Rock Hill Infiniti club owner not facing trial for unlicensed security

jmcfadden@heraldonline.comJuly 30, 2013 

— The co-owner of a now-closed Rock Hill nightclub who authorities said hired unlicensed security guards to work inside the club won’t be tried after a York County magistrate ruled that police did not have enough probable cause for her arrest.

In a preliminary hearing Tuesday, Judge Mandrile Young also said there was no probable cause to charge Wilbert Bennett, 47, one of the six security guards arrested three months ago during a joint police and State Law Enforcement Division compliance check.

Late on May 3, 11 Rock Hill police officers and a SLED agent went to the Infiniti nightclub on East Main Street and identified six men wearing shirts with the word “Security” written on them, according to court documents.

The men told police they were employed by the club, but they could not provide credentials showing that they were state-certified, according to documents.

State law requires that security guards hired to work at a private investigative business, private security business or contract security business receive a license from SLED. Those owners must also be licensed by SLED to hire security personnel.

Earlier this year, police learned that six of the club’s 12 security officers did not have licenses and began working with the owners to get the guards in compliance, court documents state.

During the May compliance check, authorities told club co-owner Michelle Judge, 44, that she was responsible for ensuring that guards were registered, documents state. While searching an office, police said the club’s other co-owner, Maurice Obley, 37, claimed that he paid the security guards “under the table,” did not have records showing payment to the guards and never filed tax documents on his employees.

Authorities charged Obley and Judge with violation of contract security business license and the six guards with violation of security officer registration certificate.

But on Tuesday, a prosecutor and two defense attorneys debated the criteria of the law during a preliminary hearing to determine whether there was probable cause to continue with prosecution.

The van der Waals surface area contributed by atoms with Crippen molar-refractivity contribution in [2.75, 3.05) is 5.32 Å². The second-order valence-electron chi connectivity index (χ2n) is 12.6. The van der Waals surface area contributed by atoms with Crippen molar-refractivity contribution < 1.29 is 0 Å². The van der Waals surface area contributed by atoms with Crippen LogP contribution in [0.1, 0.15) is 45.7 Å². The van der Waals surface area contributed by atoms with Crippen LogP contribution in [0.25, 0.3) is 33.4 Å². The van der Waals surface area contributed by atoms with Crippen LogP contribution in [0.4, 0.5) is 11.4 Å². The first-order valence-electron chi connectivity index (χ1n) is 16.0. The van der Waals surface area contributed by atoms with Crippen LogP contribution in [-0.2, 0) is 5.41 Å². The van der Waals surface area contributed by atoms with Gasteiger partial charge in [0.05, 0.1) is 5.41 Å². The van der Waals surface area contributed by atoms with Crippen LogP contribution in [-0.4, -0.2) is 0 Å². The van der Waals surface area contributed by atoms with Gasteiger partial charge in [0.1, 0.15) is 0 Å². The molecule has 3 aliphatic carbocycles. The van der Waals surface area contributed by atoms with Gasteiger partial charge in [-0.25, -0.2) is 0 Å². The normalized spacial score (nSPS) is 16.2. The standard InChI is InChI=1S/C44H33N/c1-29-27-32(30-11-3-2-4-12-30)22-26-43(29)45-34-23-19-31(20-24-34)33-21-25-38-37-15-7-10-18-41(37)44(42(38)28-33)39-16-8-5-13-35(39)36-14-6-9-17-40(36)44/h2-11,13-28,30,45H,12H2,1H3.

‘Convoluted’ law

Rock Hill lawyer Leland Greeley, Judge’s appointed counsel, argued that the Infiniti club did not meet the definition of a contract security company or investigative agency. He conceded that the club is a private business, but he cited what he called an “exclusion” in the law that exempts licensing if the employee receives compensation as an independent contractor.

That exception requires the employee to be a nonuniformed, unarmed guard without the power to make an arrest. None of the security guards Judge hired was armed, Greeley said, and the guards could not make arrests.

The guards, Greeley said, did not meet the definition of “uniformed” officers. Most security guards, he said, wear authoritative uniforms, not shirts with the word “security” on them.

“No crime was being committed,” he said.

Ryan Newkirk, assistant York County solicitor, said the law is “convoluted” but argued that the guards wore “some type of uniform” and therefore should have registered.

“A T-shirt with ‘security’ on it stretches the definition of ‘uniformed security guards,’ who you might see in a hospital,” Greeley countered.

Bennett’s attorney, York County Public Defender Creighton Hayes, agreed.

He said Bennett wore a black T-shirt without the words “security” emblazoned on the front. A police detective testified that officers did not photograph the back of Bennett’s shirt.

Hayes showed the judge photographs police took at the scene, none of which show Bennett wearing a T-shirt with “security” written on it. He claimed that the police report was inaccurate and that authorities did not collect statements indicating that Bennett ever worked security at the club.

“Bennett did not identify himself as a security guard,” Hayes said.

‘Targeted for nonsense’

“We got a bad rap from the beginning,” Judge said after the hearing. “There were disturbances and fights and people shooting on the outside, but it was limited.”

Judge said she feels police might have targeted the club because it drew large crowds. Judge and Obley opened the club to give people a place to socialize and instructed security guards to call police if there were a problem.

“I thought that was what you’re supposed to do,” she said. Instead, it seemed like “strikes against us.”

“We were just crucified every week,” she said. “I am sorry for the stuff that did happen, and I do acknowledge that. For some of the stuff, it just seemed that we were being targeted every week for nonsense.”

Authorities documented 55 calls from citizens – 11 of which were assaults – to police after the club opened in January 2012, not including 66 officer-initiated calls police made while responding to complaints about drug activity or shootings, police records show.

Police did not target the club but responded to several incidents because club staff did not follow guidelines police set when the club opened, said Executive Officer Mark Bollinger of the Rock Hill Police Department.

Police meet with owners of newly opened clubs to ensure they understand state and city guidelines for operation. Incidents at Infiniti “accumulated” on a “case-by-case” basis, he said.

The club closed last month after the state did not renew its liquor license, Judge said. Charges against Obley and the five other guards are pending.

“I’m just glad it’s over,” Judge said. Opening a club is “something that I will never do again.”

Jonathan McFadden •  803-329-4082

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